6. The apparatus of claim 1, wherein the input signal is not DC blocked.
7. The apparatus of claim 1, wherein the outputs of the at least two comparators are complementary.
8. The apparatus of claim 1, wherein the outputs of the at least two comparators are low-pass-filtered.
9. A self-oscillating apparatus for pulse width modulation of an input signal, comprising:
a network of at least two comparators, a first comparator and a second comparator, for generating two complementary output signals; and
a feedback element comprising at least two resistors and one capacitor, the feedback element being coupled with the network of the at least two comparators and with the input signal such that the feedback element causes self-oscillation of the network and the at least one capacitor controls the oscillation frequency; and
a feedback configuration wherein an inverting input of the first comparator and a non-inverting input of the second comparator are connected, through a resistive connection, to an output of the first comparator and an inverting input of the second comparator and a non-inverting input of the first comparator are connected, through a resistive connection, to an output of the second comparator.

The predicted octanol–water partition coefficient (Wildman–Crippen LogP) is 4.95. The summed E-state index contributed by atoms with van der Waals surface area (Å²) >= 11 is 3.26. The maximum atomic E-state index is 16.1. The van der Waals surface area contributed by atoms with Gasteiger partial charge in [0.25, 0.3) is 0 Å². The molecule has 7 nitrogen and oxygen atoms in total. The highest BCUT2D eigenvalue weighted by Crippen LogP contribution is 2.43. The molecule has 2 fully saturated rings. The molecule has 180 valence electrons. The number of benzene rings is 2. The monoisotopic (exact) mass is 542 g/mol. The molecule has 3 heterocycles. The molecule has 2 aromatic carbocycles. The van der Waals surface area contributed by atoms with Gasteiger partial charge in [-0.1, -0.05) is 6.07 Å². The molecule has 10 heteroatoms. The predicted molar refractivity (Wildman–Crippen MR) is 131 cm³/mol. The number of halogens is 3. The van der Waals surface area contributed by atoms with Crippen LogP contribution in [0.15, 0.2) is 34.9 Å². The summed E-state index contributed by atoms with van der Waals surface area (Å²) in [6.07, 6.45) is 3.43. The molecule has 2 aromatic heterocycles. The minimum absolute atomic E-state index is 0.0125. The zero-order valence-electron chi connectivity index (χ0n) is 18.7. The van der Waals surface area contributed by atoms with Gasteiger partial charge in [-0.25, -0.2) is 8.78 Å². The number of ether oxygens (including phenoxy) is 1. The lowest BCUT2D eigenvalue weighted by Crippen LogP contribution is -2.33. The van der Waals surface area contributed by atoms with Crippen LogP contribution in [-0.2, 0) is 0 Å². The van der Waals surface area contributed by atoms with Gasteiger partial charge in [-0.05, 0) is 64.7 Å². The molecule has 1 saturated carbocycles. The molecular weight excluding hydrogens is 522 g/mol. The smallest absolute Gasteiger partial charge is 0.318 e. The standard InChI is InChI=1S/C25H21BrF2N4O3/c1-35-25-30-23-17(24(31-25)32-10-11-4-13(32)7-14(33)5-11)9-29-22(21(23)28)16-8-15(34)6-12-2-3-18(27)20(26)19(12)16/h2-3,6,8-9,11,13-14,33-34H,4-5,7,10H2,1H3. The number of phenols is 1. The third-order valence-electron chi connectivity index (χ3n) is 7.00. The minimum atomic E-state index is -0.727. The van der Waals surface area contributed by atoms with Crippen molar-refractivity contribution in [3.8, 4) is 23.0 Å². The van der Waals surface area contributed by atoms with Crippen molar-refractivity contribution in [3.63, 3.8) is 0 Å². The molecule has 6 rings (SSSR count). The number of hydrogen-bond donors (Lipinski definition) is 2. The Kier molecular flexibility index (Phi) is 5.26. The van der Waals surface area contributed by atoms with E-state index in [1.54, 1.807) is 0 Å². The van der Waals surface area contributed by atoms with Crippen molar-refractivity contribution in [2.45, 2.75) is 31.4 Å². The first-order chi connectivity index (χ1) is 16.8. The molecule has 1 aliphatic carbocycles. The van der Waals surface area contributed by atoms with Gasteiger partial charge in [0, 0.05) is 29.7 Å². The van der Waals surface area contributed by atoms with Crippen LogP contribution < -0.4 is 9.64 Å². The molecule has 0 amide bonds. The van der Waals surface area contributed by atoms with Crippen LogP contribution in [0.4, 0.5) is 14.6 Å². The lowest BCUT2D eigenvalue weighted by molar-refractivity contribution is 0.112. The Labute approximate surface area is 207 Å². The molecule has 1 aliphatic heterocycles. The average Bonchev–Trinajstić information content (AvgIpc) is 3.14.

10. The apparatus of claim 9, wherein the input signal is single-ended.
11. The apparatus of claim 9, wherein the input signal is an audio signal.
12. The apparatus of claim 9, wherein the input signal is a differential input signal.
13. The apparatus of claim 9, wherein the input signal is DC blocked.
14. The apparatus of claim 9, wherein the input signal is not DC blocked.
15. The apparatus of claim 9, wherein the outputs of the at least two comparators are low-pass-filtered.
16. A Class-D self-oscillating amplifier with pulse width modulation of an input signal, comprising:
a network of at least two comparators, a first comparator and a second comparator, for generating two complementary output signals;
a low-pass filter;
a feedback element comprising at least two resistors and one capacitor, the feedback element being coupled with the network of the at least two comparators and being capacitively coupled with the input signal such that the feedback element causes self-oscillation of the network and the at least one capacitor controls the oscillation frequency; and
a feedback configuration wherein an inverting input of the first comparator and a non-inverting input of the second comparator are connected, through a resistive connection, to an output of the first comparator and an inverting input of the second comparator and a non-inverting input of the first comparator are connected, through a resistive connection, to an output of the second comparator.